In wake of the news that Old Dominion guard Donte Hill has been stripped of his eligibility for this upcoming season (ending his collegiate career) because of an 8-minute closed scrimmage he played in 2010 which counted as one of his four allowed years of eligibility, we are once again reminded of the unchecked and unlimited power of the NCAA, a power which president Mark Emmert and his board seem to have no problem abusing. Time and again the NCAA has proven themselves to be the epitome of corruption; the worst governing body in sports only behind FIFA (at least the NCAA hasn’t been linked to bribes and vote-rigging).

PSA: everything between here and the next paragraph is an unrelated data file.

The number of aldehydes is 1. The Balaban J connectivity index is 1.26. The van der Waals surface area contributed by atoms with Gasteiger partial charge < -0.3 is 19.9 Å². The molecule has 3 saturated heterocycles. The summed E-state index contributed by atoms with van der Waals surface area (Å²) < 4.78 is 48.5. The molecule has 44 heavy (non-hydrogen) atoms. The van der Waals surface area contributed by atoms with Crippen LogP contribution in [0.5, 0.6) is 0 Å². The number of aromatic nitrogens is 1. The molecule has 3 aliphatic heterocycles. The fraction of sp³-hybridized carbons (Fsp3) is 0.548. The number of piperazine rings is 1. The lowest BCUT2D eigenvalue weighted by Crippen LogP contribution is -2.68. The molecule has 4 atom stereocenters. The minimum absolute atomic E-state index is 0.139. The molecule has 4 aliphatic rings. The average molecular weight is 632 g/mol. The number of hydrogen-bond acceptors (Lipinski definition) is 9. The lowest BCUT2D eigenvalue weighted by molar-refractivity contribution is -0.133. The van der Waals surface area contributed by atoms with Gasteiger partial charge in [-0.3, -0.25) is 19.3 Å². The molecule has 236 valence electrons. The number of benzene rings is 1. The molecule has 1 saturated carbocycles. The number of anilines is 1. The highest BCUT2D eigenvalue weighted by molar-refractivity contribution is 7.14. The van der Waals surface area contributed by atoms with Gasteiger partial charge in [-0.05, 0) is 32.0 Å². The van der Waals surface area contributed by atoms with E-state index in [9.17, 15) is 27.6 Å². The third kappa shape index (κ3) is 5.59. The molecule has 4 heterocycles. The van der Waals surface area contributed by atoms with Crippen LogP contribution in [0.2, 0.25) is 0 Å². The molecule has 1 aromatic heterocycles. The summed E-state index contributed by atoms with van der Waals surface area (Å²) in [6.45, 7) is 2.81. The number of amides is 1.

In June 2010, USC was hit with major penalties for former running back Reggie Bush’s actions years earlier. The NCAA found Bush had received “lavish gifts” from agents and his family had received cars, money and a home while he was in college. The NCAA ruled that the family is an extension of the student athlete and that “high-profile players merit high-profile enforcement.” For these reasons, the hammer was lowered on USC for “lack of institutional control” including a two-year postseason ban, the loss of 30 scholarships over three years and had all wins in which Bush played in as “ineligible,” which included the 2005 Orange Bowl in which USC won the BCS National Championship, vacated from the record books. Over five years later, the innocent people at USC have had to suffer the consequences for what one man had done half a decade earlier. USC, which did nothing wrong other than not know about one infraction in their massive athletic department, lost one of the championships and had their football program knocked from the ranks of the elite.